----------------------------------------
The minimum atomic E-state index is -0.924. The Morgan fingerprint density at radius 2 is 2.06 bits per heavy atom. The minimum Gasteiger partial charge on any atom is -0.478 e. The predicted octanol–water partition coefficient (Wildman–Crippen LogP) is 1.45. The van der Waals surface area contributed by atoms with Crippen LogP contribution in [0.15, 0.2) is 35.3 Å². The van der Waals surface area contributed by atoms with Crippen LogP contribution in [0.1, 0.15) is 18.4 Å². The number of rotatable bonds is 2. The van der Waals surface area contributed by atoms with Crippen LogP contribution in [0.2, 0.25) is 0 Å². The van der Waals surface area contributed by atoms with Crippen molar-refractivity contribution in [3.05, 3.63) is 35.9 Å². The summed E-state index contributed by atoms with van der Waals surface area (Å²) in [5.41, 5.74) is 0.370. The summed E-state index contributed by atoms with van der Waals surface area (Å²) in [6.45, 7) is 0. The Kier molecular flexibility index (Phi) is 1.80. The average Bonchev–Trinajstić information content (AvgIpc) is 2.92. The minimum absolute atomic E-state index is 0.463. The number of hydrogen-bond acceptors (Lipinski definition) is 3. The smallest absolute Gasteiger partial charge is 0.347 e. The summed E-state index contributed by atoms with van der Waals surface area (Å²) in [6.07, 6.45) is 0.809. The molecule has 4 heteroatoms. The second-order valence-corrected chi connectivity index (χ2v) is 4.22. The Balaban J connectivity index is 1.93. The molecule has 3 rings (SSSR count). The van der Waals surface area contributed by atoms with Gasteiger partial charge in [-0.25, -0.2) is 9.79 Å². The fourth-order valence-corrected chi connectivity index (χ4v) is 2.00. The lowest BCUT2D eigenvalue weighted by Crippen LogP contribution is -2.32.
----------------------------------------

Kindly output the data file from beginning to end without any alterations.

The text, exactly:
The minimum atomic E-state index is -0.924. The Morgan fingerprint density at radius 2 is 2.06 bits per heavy atom. The minimum Gasteiger partial charge on any atom is -0.478 e. The predicted octanol–water partition coefficient (Wildman–Crippen LogP) is 1.45. The van der Waals surface area contributed by atoms with Crippen LogP contribution in [0.15, 0.2) is 35.3 Å². The van der Waals surface area contributed by atoms with Crippen LogP contribution in [0.1, 0.15) is 18.4 Å². The number of rotatable bonds is 2. The van der Waals surface area contributed by atoms with Crippen LogP contribution in [0.2, 0.25) is 0 Å². The van der Waals surface area contributed by atoms with Crippen molar-refractivity contribution in [3.05, 3.63) is 35.9 Å². The summed E-state index contributed by atoms with van der Waals surface area (Å²) in [5.41, 5.74) is 0.370. The summed E-state index contributed by atoms with van der Waals surface area (Å²) in [6.45, 7) is 0. The Kier molecular flexibility index (Phi) is 1.80. The average Bonchev–Trinajstić information content (AvgIpc) is 2.92. The minimum absolute atomic E-state index is 0.463. The number of hydrogen-bond acceptors (Lipinski definition) is 3. The smallest absolute Gasteiger partial charge is 0.347 e. The summed E-state index contributed by atoms with van der Waals surface area (Å²) in [6.07, 6.45) is 0.809. The molecule has 4 heteroatoms. The second-order valence-corrected chi connectivity index (χ2v) is 4.22. The Balaban J connectivity index is 1.93. The molecule has 3 rings (SSSR count). The van der Waals surface area contributed by atoms with Gasteiger partial charge in [-0.25, -0.2) is 9.79 Å². The fourth-order valence-corrected chi connectivity index (χ4v) is 2.00. The lowest BCUT2D eigenvalue weighted by Crippen LogP contribution is -2.32.